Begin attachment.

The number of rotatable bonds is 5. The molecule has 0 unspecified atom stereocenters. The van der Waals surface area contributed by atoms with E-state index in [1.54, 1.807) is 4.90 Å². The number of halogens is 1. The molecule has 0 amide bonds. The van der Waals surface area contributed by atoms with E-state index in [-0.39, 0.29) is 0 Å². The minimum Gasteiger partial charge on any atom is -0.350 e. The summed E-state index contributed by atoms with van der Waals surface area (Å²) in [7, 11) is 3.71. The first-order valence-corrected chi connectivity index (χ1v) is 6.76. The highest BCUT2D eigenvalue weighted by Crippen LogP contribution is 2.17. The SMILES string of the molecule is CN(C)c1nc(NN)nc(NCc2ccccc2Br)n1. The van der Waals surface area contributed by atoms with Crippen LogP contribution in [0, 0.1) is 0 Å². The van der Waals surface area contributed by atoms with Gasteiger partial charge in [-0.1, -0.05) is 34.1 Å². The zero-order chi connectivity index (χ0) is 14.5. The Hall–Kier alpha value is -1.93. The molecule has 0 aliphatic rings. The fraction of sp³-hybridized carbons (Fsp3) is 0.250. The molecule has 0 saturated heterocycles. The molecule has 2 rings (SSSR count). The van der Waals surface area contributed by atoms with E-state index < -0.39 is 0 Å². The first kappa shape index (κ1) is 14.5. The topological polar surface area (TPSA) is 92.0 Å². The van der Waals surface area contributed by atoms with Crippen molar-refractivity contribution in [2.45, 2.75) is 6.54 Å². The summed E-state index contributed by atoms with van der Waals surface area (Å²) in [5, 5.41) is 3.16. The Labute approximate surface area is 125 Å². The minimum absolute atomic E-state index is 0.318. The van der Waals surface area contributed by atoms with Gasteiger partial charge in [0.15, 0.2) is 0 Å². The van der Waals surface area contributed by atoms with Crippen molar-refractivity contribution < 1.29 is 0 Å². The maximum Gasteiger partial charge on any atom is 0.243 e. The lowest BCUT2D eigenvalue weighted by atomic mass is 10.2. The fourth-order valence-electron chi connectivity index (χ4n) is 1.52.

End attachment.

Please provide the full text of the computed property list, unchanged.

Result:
The number of rotatable bonds is 5. The molecule has 0 unspecified atom stereocenters. The van der Waals surface area contributed by atoms with E-state index in [1.54, 1.807) is 4.90 Å². The number of halogens is 1. The molecule has 0 amide bonds. The van der Waals surface area contributed by atoms with E-state index in [-0.39, 0.29) is 0 Å². The minimum Gasteiger partial charge on any atom is -0.350 e. The summed E-state index contributed by atoms with van der Waals surface area (Å²) in [7, 11) is 3.71. The first-order valence-corrected chi connectivity index (χ1v) is 6.76. The highest BCUT2D eigenvalue weighted by Crippen LogP contribution is 2.17. The SMILES string of the molecule is CN(C)c1nc(NN)nc(NCc2ccccc2Br)n1. The van der Waals surface area contributed by atoms with Crippen LogP contribution in [0, 0.1) is 0 Å². The van der Waals surface area contributed by atoms with Gasteiger partial charge in [-0.1, -0.05) is 34.1 Å². The zero-order chi connectivity index (χ0) is 14.5. The Hall–Kier alpha value is -1.93. The molecule has 0 aliphatic rings. The fraction of sp³-hybridized carbons (Fsp3) is 0.250. The molecule has 0 saturated heterocycles. The molecule has 2 rings (SSSR count). The van der Waals surface area contributed by atoms with E-state index < -0.39 is 0 Å². The first kappa shape index (κ1) is 14.5. The topological polar surface area (TPSA) is 92.0 Å². The van der Waals surface area contributed by atoms with Crippen molar-refractivity contribution in [2.45, 2.75) is 6.54 Å². The summed E-state index contributed by atoms with van der Waals surface area (Å²) in [5, 5.41) is 3.16. The Labute approximate surface area is 125 Å². The minimum absolute atomic E-state index is 0.318. The van der Waals surface area contributed by atoms with Gasteiger partial charge in [0.15, 0.2) is 0 Å². The van der Waals surface area contributed by atoms with Crippen molar-refractivity contribution < 1.29 is 0 Å². The maximum Gasteiger partial charge on any atom is 0.243 e. The lowest BCUT2D eigenvalue weighted by atomic mass is 10.2. The fourth-order valence-electron chi connectivity index (χ4n) is 1.52.